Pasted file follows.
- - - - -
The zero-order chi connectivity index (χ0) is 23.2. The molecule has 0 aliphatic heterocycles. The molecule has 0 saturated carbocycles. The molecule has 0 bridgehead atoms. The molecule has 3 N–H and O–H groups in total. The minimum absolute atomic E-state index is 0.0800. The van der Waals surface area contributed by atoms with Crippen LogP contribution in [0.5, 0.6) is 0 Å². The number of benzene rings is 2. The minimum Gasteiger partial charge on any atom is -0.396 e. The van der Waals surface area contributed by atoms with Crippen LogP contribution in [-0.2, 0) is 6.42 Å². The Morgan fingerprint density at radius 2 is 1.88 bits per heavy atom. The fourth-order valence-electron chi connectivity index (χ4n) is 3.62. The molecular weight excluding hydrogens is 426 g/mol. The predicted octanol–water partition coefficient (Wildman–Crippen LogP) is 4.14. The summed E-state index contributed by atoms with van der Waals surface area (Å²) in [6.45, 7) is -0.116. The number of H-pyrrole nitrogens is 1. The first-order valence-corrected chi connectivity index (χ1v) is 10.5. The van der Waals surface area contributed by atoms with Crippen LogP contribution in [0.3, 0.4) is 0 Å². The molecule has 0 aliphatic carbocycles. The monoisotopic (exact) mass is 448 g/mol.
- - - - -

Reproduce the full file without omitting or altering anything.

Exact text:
The zero-order chi connectivity index (χ0) is 23.2. The molecule has 0 aliphatic heterocycles. The molecule has 0 saturated carbocycles. The molecule has 0 bridgehead atoms. The molecule has 3 N–H and O–H groups in total. The minimum absolute atomic E-state index is 0.0800. The van der Waals surface area contributed by atoms with Crippen LogP contribution in [0.5, 0.6) is 0 Å². The number of benzene rings is 2. The minimum Gasteiger partial charge on any atom is -0.396 e. The van der Waals surface area contributed by atoms with Crippen LogP contribution in [-0.2, 0) is 6.42 Å². The Morgan fingerprint density at radius 2 is 1.88 bits per heavy atom. The fourth-order valence-electron chi connectivity index (χ4n) is 3.62. The molecular weight excluding hydrogens is 426 g/mol. The predicted octanol–water partition coefficient (Wildman–Crippen LogP) is 4.14. The summed E-state index contributed by atoms with van der Waals surface area (Å²) in [6.45, 7) is -0.116. The number of H-pyrrole nitrogens is 1. The first-order valence-corrected chi connectivity index (χ1v) is 10.5. The van der Waals surface area contributed by atoms with Crippen LogP contribution in [0.3, 0.4) is 0 Å². The molecule has 0 aliphatic carbocycles. The monoisotopic (exact) mass is 448 g/mol.